As is the case in many chromatographic techniques, solute identity is linked to migration time and velocity. For one form of CE known as capillary zone electrophoresis, samples are loaded into the capillary as a slug or plug. The latter may be achieved by application of an electrical field or some hydrodynamic force (vacuum or pressure head). An electrical field is then applied and the solutes migrate, as bands, down the capillary at their respective net velocities. Differences among these velocities create the primary mechanism for solute separation. These solute bands are then detected by monitoring a bulk property of the buffer such as refractive index, photometric absorbance, fluorescence, electrical conductivity, or thermal conductivity. The time period extending from the initiation of the separatory process to the point of solute detection is termed the migration time. The net velocity is determined using the migration time and the distance traveled by the solute.
Because of the high efficiencies achieved in capillary electrophoresis, it is not uncommon to see peak widths as narrow as two to three seconds. For complex solute matrices, multiple peaks may be separated by as little as two to three seconds in migration time. Consequently, a twenty minute CE run in which the temperature has changed by 0.1.degree. C. can experience changes in migration time by as much as 2.4 seconds, possibly causing improper solute identification. Thus, efficient temperature regulation is required.
In the prior art, a capillary tube 12 as used in an electrophoresis instrument is supported in a variety of ways, depending on whether tube 12 is to be cooled by air, by liquid, or by metal plates in contact with the capillary tube. Cooling of tube 12 is important since the electro-phoresis process subjects the capillary tube to a very high voltage which causes joule heating in the capillary tube. It is important to maintain the temperature of the tube at a stable predetermined temperature so as to be able to make measurements at a known temperature. Various schemes have been suggested for supporting and cooling the capillary tube, all of which have significant disadvantages and many of which are not suitable for air cooling purposes.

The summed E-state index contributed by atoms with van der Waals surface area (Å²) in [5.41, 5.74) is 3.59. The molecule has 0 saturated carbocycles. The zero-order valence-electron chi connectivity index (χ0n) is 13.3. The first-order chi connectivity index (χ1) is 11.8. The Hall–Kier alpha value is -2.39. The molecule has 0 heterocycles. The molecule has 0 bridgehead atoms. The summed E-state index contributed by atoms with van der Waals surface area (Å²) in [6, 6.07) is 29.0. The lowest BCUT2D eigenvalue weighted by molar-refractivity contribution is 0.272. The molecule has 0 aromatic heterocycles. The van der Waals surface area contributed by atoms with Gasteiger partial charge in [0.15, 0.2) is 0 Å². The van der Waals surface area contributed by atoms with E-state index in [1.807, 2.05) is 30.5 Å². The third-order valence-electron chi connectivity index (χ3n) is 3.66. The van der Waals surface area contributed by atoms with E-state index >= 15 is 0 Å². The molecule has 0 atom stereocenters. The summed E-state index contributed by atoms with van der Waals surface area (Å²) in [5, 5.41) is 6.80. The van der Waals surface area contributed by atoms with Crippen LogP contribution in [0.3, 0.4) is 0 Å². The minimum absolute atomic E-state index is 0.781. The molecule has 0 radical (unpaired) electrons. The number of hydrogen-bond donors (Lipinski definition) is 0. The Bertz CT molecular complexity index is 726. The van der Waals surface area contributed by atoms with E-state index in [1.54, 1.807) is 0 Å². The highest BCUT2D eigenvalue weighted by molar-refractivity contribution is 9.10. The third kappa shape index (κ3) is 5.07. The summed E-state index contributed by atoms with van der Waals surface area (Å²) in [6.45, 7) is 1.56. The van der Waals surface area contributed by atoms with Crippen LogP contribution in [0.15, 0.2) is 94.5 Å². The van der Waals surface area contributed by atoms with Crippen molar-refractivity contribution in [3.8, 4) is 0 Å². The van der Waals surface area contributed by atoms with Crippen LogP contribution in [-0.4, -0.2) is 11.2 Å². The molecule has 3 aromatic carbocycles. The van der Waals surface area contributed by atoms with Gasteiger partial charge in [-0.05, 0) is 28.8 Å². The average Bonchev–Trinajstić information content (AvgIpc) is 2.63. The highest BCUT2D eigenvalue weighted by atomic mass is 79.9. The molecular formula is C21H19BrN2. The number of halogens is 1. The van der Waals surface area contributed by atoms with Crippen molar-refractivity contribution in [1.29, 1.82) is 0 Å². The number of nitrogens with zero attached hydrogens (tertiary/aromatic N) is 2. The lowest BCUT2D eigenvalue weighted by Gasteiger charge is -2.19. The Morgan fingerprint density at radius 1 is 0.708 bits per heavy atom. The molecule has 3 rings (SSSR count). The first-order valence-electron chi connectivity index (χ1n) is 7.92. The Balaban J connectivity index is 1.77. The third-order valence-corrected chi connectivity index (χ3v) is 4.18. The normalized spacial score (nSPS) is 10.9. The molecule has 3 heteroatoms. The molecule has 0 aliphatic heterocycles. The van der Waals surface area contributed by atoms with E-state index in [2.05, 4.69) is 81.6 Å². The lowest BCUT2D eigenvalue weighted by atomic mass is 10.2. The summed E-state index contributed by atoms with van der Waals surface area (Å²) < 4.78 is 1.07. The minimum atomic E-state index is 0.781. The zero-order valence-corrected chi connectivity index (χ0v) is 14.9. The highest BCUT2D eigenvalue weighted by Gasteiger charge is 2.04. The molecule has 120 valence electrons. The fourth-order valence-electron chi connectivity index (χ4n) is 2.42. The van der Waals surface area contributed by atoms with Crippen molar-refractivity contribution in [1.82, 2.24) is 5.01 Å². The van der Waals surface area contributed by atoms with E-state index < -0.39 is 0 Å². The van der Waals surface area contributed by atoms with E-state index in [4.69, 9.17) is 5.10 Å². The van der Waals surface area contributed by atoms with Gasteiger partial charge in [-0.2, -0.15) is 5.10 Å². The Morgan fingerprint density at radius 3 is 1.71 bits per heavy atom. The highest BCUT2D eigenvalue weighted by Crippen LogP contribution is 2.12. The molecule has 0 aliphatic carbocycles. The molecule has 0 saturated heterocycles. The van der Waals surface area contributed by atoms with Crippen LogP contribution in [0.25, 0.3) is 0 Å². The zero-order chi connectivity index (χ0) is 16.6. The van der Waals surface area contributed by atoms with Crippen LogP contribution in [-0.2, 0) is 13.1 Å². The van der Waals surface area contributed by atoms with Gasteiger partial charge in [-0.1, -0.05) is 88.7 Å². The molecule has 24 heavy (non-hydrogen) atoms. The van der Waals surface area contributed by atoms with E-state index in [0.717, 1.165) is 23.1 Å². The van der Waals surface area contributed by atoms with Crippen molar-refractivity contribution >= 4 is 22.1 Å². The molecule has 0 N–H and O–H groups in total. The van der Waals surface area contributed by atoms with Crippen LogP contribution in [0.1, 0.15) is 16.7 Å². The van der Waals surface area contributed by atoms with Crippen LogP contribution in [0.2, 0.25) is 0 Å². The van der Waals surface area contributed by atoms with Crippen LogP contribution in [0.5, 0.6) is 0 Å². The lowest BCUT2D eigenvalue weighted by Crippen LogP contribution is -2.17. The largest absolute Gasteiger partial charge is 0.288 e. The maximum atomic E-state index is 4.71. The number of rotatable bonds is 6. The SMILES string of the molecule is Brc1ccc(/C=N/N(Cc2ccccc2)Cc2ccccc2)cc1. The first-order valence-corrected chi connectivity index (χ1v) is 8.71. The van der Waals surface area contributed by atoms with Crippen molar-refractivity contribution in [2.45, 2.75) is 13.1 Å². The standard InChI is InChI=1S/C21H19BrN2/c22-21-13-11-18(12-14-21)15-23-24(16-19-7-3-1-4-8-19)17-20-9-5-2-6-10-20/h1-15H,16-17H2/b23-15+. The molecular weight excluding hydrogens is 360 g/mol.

Prior art electrophoresis and similar spectrographic instruments typically include an optical path as shown in FIG. 2, which includes two light sources 22, 24 each of which provides a different spectra. Typically one light source 22 is a deuterium (D.sub.2) source and the second light source 24 is a tungsten (W) light source. A movable shutter 26 is provided in front of light sources 22, 24 so as to switch in light source 22 or light source 24 depending on which spectra is desired. A light beam 28 from either light source is then passed through baffles 29 onto a concave holographic grating 30 or similar diffraction device, and then is focused into beam splitter 32 through baffles 33.
Beam splitter 32 in one form in the prior art is a short length of optical fibers. In the typical prior art instrument, a portion of the light transmitted to some of the optical fibers emerges from the beam splitter 32 at reference arm 34 and is sent via window 36 to a reference photodetector 38 which detects the reference light beam for purposes of comparison. The remainder of the light transmitted through beam splitter 32 is transmitted through a longer length of optical fibers to sample end 40 of the beam splitter and is focused using a lens 42 into sample cell 44 in which the sample is held. The portion of the light which passes through sample cell 44 and the sample therein is then directed onto a second (sample) photodetector 46 through window 48. The first and second photodetectors 38, 46 are matched substrate photodetectors, i.e. cut from the same piece of crystal or other photodetecting material, so as to have matching thermal properties. Also shown is monochromator casing 50. The dual beam approach compensates for fluctuations and the changes in intensity of the light source level, as well as any changes in intensity in the propagation of light.